Published on September 23rd, 2013 | by John OMeara0
Tripping Over History
St. Mary’s graveyard provides a great 400m (approx.) circuit for a runner: a soft spongy surface from the trodden-in woodchip, undulations and turns that keep things interesting, and the seasonal variations of the many overhanging trees. As I reached the furthest corner for the first time, and was about to veer right up the hill, I nearly fell over at the striking sight of what seemed a brand new gravestone amongst so many old and broken ones. I stopped and looked and found it was dedicated to William McGregor ‘founder of the Football League’ and his wife. A little research soon opened up for me this further example of how people and events from our local streets resonate with a worldwide significance, and how often St. Mary’s Churchyard provides a link to that history.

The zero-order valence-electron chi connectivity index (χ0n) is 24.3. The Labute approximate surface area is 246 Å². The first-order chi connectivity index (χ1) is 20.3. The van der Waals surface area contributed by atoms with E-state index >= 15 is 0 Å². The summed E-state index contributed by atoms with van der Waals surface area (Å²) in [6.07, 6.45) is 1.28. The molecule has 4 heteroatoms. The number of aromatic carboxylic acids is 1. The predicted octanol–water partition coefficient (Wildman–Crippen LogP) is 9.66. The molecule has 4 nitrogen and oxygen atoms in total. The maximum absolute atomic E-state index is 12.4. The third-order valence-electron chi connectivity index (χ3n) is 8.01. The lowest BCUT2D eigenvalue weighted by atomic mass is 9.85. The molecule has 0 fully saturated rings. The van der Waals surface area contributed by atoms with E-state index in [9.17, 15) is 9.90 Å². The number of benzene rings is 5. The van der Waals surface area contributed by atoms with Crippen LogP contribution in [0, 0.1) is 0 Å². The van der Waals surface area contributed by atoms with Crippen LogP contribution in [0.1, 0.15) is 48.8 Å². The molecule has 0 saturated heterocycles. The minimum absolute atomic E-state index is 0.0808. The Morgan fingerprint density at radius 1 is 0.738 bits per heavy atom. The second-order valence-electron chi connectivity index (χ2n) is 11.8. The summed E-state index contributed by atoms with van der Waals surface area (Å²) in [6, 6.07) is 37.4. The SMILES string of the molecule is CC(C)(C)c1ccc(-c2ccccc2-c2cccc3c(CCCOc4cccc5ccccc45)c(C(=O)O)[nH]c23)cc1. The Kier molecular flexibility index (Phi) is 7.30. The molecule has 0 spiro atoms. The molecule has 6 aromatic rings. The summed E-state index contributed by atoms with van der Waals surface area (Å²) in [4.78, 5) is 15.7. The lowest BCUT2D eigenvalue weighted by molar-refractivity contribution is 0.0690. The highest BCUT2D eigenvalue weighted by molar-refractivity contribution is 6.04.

The grave was re-dedicated in March this year , and the Evening Mail did a really informative article at the time which you can read by clicking this link: http://www.birminghammail.co.uk/news/local-news/125-years-day-aston-villa-1703790
McGregor was one of a number of Scottish immigrants who helped transform both Aston Villa and the whole approach to football in this country – an approach which then spread across the world. Another was George Ramsey, who came from Glasgow, and was credited with introducing ‘the passing game’ here, and went on to manage the club as it won 6 League Championships and 6 FA Cups. It was Ramsey who moved the club’s ground to Wellington Road, which was their base from 1876 to 1897 (a site now covered by Willmore Road, Hirons Garden Centre and Livingstone Road allotments). Ramsey is also buried in St. Mary’s Churchyard.
Just a few hundred yards from the Wellington Road site is the Calthorpe Arms, which one of the country’s premier athletic clubs, Birchfield Harriers, used as a base when they were founded in 1876. Aston Villa used to play testimonial matches to raise funds for Birchfield when they ran out of money, and the Hon. Secretary of Birchfield W.W. Alexander, after whom Alexander Stadium is named, let the Villa Committee use a room in his house (on Witton Road near Six Ways) for meetings.